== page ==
Øster Farimagsgade 10, +45 35 55 33 44,
13 Laight Street, New York, opening late October

Recipe 1
(Serves eight)

Pork belly with plums and walnuts


1-1.5kg pork belly with no skin
300ml balsamic vinegar
200ml honey
3 cloves of garlic
5 whole stems of thyme
2 bay leaves
35g salt


1 tbsp cold-pressed rapeseed oil
75ml reduced cooking liquid
250g apples, rinsed and cut in cubes
Assorted green salad such as frisée or rocket
80g walnuts

Plum purée

250g fresh plums
2 bay leaves
1 star anise
100g sugar or to taste

Braised pork: Rub pork with salt and pepper, cover and let rest on table for at least two hours. Turn oven to 160C. Mix rest of ingredients in a dish, add pork and put in the oven for two hours. Turn pork every half hour. Remove from oven, let cool in cooking liquid, refrigerate overnight. Sieve the cooking liquid and reduce to thick syrup. Leave to cool.

Plum purée: Halve the plums, toss with 100g sugar, bay leaves and star anise and bake in the oven at 160C, 20-30 minutes. Strain and reduce the juice to a third, purée to a completely smooth texture.

Salad: Whisk rapeseed oil with three quarters of the reduced liquid. Season with balsamic vinegar, salt and pepper. Toss salad in the vinaigrette and add cubed apples.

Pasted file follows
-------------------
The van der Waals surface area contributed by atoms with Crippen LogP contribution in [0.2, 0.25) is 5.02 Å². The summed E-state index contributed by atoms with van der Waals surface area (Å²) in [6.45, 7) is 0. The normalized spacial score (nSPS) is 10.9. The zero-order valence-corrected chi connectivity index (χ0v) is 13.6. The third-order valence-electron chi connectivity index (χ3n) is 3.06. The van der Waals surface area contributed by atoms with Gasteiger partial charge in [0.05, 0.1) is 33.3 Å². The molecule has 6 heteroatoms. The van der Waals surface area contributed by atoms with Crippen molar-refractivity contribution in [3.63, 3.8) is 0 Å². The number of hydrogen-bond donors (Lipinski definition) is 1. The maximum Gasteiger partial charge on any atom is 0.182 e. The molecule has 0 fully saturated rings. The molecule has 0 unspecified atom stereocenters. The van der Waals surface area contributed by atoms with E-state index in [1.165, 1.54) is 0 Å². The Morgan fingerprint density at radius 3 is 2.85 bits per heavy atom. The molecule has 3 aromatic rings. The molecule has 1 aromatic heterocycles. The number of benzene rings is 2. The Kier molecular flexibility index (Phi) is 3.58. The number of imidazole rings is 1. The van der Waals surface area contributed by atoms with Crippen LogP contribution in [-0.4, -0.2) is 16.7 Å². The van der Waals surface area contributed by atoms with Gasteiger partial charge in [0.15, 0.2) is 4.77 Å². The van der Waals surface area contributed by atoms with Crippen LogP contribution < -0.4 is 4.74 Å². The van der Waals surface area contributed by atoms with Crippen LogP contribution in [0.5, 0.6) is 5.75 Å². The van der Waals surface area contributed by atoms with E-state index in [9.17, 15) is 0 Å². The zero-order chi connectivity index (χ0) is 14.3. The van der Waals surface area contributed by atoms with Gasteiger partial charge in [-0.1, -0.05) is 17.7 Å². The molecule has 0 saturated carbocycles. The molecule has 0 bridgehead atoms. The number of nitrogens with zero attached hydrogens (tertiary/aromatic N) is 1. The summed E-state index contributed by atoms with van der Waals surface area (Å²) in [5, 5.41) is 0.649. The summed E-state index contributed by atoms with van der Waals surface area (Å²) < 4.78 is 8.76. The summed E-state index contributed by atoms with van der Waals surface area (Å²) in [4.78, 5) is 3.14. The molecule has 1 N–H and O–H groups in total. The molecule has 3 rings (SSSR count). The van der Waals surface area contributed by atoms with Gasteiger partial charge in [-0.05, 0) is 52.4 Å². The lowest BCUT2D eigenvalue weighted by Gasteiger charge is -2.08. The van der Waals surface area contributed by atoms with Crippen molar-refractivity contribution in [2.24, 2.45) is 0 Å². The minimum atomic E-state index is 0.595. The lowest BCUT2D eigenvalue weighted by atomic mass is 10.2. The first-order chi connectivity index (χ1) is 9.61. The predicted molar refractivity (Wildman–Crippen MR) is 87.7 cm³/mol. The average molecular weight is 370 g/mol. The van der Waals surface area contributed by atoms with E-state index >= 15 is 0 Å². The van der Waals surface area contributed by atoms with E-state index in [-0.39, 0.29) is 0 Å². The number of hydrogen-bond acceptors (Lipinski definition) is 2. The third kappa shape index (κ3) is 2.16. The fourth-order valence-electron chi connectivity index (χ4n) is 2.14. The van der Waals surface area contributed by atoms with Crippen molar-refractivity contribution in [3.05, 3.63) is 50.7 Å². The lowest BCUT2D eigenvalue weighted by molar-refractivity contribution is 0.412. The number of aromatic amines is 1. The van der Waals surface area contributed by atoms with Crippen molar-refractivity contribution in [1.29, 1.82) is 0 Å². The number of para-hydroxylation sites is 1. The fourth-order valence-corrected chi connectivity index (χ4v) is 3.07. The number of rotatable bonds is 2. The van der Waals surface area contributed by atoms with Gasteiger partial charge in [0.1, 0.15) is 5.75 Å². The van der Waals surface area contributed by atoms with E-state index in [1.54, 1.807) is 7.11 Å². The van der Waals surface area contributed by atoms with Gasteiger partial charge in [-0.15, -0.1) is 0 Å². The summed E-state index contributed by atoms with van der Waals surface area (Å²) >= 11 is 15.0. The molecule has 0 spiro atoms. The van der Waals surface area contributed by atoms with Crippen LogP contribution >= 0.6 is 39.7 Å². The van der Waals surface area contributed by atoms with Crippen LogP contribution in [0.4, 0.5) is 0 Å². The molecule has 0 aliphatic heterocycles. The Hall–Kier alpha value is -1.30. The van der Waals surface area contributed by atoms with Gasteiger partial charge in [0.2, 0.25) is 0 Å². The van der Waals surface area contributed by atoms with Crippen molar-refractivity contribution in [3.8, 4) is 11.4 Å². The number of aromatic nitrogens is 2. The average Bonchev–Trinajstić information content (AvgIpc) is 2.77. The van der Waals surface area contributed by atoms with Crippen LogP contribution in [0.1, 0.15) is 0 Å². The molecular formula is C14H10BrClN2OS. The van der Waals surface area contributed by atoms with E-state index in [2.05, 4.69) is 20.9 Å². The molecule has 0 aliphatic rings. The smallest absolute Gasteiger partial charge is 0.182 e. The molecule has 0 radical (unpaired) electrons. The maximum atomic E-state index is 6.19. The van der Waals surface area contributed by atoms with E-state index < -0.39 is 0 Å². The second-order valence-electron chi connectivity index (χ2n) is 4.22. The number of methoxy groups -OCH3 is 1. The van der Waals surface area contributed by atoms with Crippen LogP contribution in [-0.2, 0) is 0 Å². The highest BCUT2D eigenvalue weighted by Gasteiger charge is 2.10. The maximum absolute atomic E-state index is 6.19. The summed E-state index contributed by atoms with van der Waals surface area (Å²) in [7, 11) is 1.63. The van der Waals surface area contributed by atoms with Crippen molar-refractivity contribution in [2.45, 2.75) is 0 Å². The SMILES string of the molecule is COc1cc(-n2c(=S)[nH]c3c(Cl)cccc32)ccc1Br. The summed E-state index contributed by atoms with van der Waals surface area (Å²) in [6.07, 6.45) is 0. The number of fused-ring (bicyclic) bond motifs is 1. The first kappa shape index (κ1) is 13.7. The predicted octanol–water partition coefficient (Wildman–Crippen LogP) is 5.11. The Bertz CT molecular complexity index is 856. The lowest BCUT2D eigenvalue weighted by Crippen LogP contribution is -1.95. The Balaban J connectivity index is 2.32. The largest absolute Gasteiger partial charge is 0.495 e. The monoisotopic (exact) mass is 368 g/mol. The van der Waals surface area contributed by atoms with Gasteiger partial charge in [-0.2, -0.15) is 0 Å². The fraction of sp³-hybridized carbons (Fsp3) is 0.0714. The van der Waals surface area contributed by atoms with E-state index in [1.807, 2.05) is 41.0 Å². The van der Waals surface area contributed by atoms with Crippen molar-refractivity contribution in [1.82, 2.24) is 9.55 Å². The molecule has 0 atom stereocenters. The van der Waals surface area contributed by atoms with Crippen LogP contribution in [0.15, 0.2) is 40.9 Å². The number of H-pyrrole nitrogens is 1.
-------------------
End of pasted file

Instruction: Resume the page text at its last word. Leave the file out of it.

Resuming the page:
Serving: Slice pork thinly and place on top of buttered rye bread. Spread some braising liquid on the pork and pile salad on top.

Recipe 2
(Serves 10)

Chicken salad with baked root vegetables


1x2kg chicken, poached as described below
2 onions
5 cloves of garlic
Handful of thyme
Handful of parsley
2 bay leaves
1 tbsp coriander seeds
1 tbsp black peppercorns
400g cleaned root vegetables
500ml crème fraiche
Juice of one lemon
400ml mayonnaise
2 tbsp Dijon mustard
Salt and freshly ground pepper
1 tsp curry powder
2 tbsp cold-pressed rapeseed oil
Apple cider vinegar

For serving

1 small apple cut in small pieces
3-4 stems of green celery
Capers, chervil and chives
16 slices of bacon
10 slices of rye bread

Poached chicken: Place the chicken in a pot, just cover with cold water, and bring to the boil. Reduce to a simmer. Add the onions, garlic, thyme, parsley, bay leaves, coriander, peppercorns and 1 tsp of salt. Skim the foam which accumulates on the surface of the water as the chicken cooks for two hours. Remove the chicken and let it cool for 30 minutes, then remove all the meat.

Topping: Chop root vegetables into 1x1cm cubes. Toss in oil and add 2 tbsp of lemon juice and vinegar. Season with salt and pepper. Bake for 15 minutes at 180C until tender. When the vegetables are cooled, mix with chicken meat, mayonnaise, crème fraiche, curry powder and mustard. Season to taste with lemon juice, salt and pepper. Bake bacon in the oven until golden and crispy.

Serving: Place on rye bread or toast, topped with chopped capers, chervil, chives, apples, celery and shards of crispy bacon.